Tuesday, 28 September 2010

Creative Communities 2: Day 2 & 3

The final two days of CC2 were as inspiring as the first. Mary Fogarty kicked us off on Wednesday, day 2, with a very accessible and thoughtful keynote on her doctoral research concerned with breaking. Mary brought together much of the thinking from the previous day, suggesting 'extended families' in various youth cultures as useful mechanisms for inclusion and community.

Mary Fogarty, getting down low

There were some really stand-out papers over the few days, including various community arts projects and also one from our own Stephanie Green titled 'Fremantle Press: Deterritorialisation and regional publishing'. While much of the conference featured work and research being done in fields outside my own scope, it was good to get a different perspective and take the blinkers off for a few days. It also struck me how frequently instances of 'new media use' came up in these discussions, and how more often than not these discussions were couched in positive terms, pointing towards their great potential to empower. Admittedly this kind of discourse can be hyperbolic and over-simplified, but the case studies mentioned at the conference went beyond my expectations.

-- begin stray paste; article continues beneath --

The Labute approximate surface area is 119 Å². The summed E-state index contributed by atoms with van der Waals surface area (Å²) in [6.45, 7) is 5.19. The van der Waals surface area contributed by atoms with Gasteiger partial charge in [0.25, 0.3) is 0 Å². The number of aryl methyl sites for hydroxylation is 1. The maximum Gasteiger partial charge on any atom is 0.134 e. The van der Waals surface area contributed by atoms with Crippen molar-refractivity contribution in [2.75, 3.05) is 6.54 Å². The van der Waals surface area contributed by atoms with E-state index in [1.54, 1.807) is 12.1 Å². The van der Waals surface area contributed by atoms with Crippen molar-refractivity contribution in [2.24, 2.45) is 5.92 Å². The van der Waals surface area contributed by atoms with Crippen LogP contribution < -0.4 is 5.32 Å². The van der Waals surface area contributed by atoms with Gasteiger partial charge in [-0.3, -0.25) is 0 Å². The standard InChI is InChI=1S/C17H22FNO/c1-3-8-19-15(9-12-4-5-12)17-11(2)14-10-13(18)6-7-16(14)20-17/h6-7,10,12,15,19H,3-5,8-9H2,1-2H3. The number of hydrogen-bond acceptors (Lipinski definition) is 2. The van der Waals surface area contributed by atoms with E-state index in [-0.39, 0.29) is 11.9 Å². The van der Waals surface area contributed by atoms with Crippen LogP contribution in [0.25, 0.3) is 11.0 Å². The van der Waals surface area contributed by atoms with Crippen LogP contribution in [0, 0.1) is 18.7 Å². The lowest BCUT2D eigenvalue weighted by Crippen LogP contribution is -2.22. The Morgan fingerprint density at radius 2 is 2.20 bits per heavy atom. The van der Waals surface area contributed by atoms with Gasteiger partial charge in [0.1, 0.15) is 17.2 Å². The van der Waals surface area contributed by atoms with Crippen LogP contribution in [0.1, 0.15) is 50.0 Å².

Myself, Jodie, Mary and Raphael (left to right)
On Thursday there were so many papers that I wanted to see, but physically couldn't make it to everything. Shout-outs go to Shanene Ditton, Leticia Nien-Hsuan Fang, Raphael Nowak, Adele Pavlidis and Michael Park. Some old friends and some new friends. Of particular importance for my research was Leticia's research on Nintendo Wii in homes. I'm interested in Leticia's work that considers the role of technology in physical 'family spaces' (such as the lounge room), especially her gendered reading of these roles and the marketing discourse around these products.

I spent the day after the conference in a workshop with several delegates from the National Chengchi University (NCCU) Taiwan, where along with several colleagues we worked on potential research collaborations between Griffith and NCCU. I'm looking forward to working further with Leticia on this front, perhaps considering the cross-over between our separate research projects, especially in the area of 'mediated families'. The family has been frequently mentioned in my own fieldwork with young users of social network sites, sometimes framed as a motivation for engagement and other times being described as problematic. Does your Facebook profile change when your mum has added you as a Friend? We also discussed the great potential of these technologies (gaming consoles from Leticia's research and social network sites from my own project) to engage, re-connect and reconfigure families. This is certainly an area of research I'll be looking to develop at some point next year. Perhaps after my thesis is in better shape!

In summary, it was a very productive and thoroughly exhausting week. I now find myself in the mid-semester break with a few publishing deadlines fast approaching. Back to it!

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